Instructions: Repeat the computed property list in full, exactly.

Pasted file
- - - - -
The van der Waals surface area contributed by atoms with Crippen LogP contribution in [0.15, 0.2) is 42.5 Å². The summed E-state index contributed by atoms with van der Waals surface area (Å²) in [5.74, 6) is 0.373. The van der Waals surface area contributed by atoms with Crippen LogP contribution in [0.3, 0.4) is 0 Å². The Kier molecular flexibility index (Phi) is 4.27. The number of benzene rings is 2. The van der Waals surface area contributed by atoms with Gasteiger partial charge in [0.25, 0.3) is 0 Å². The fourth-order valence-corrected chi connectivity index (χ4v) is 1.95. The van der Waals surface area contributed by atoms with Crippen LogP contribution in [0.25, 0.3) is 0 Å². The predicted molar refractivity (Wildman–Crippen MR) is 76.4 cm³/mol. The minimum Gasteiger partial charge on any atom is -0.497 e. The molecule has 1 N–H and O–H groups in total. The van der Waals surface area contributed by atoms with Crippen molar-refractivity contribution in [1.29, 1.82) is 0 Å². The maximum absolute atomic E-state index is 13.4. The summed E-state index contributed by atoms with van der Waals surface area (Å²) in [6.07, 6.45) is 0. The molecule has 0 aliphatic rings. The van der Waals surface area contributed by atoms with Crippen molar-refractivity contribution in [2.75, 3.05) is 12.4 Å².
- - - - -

The van der Waals surface area contributed by atoms with Crippen LogP contribution in [0.15, 0.2) is 42.5 Å². The summed E-state index contributed by atoms with van der Waals surface area (Å²) in [5.74, 6) is 0.373. The van der Waals surface area contributed by atoms with Crippen LogP contribution in [0.3, 0.4) is 0 Å². The Kier molecular flexibility index (Phi) is 4.27. The number of benzene rings is 2. The van der Waals surface area contributed by atoms with Gasteiger partial charge in [0.25, 0.3) is 0 Å². The fourth-order valence-corrected chi connectivity index (χ4v) is 1.95. The van der Waals surface area contributed by atoms with Crippen LogP contribution in [0.25, 0.3) is 0 Å². The predicted molar refractivity (Wildman–Crippen MR) is 76.4 cm³/mol. The minimum Gasteiger partial charge on any atom is -0.497 e. The molecule has 1 N–H and O–H groups in total. The van der Waals surface area contributed by atoms with Crippen molar-refractivity contribution in [1.29, 1.82) is 0 Å². The maximum absolute atomic E-state index is 13.4. The summed E-state index contributed by atoms with van der Waals surface area (Å²) in [6.07, 6.45) is 0. The molecule has 0 aliphatic rings. The van der Waals surface area contributed by atoms with Crippen molar-refractivity contribution in [2.75, 3.05) is 12.4 Å².